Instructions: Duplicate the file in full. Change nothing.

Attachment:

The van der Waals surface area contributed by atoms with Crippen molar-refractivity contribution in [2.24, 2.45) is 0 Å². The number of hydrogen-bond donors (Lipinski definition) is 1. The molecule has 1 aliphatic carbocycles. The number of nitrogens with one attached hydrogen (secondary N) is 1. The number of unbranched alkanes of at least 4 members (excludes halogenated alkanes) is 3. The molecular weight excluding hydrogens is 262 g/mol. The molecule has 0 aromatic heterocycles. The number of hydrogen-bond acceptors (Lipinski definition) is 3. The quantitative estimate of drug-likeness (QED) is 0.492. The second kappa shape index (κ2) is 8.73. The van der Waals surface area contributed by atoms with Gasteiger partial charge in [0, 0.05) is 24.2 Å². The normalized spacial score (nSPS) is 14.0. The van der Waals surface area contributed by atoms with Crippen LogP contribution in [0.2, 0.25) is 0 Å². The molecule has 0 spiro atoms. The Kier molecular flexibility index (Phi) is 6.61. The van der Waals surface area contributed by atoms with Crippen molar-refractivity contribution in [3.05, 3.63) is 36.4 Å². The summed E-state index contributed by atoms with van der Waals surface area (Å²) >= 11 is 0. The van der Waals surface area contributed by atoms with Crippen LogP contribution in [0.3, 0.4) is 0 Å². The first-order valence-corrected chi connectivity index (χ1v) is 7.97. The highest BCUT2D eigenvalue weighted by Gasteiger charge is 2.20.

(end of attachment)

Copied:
The van der Waals surface area contributed by atoms with Crippen molar-refractivity contribution in [2.24, 2.45) is 0 Å². The number of hydrogen-bond donors (Lipinski definition) is 1. The molecule has 1 aliphatic carbocycles. The number of nitrogens with one attached hydrogen (secondary N) is 1. The number of unbranched alkanes of at least 4 members (excludes halogenated alkanes) is 3. The molecular weight excluding hydrogens is 262 g/mol. The molecule has 0 aromatic heterocycles. The number of hydrogen-bond acceptors (Lipinski definition) is 3. The quantitative estimate of drug-likeness (QED) is 0.492. The second kappa shape index (κ2) is 8.73. The van der Waals surface area contributed by atoms with Gasteiger partial charge in [0, 0.05) is 24.2 Å². The normalized spacial score (nSPS) is 14.0. The van der Waals surface area contributed by atoms with Crippen LogP contribution in [0.2, 0.25) is 0 Å². The molecule has 0 spiro atoms. The Kier molecular flexibility index (Phi) is 6.61. The van der Waals surface area contributed by atoms with Crippen molar-refractivity contribution in [3.05, 3.63) is 36.4 Å². The summed E-state index contributed by atoms with van der Waals surface area (Å²) >= 11 is 0. The van der Waals surface area contributed by atoms with Crippen LogP contribution in [0.3, 0.4) is 0 Å². The first-order valence-corrected chi connectivity index (χ1v) is 7.97. The highest BCUT2D eigenvalue weighted by Gasteiger charge is 2.20.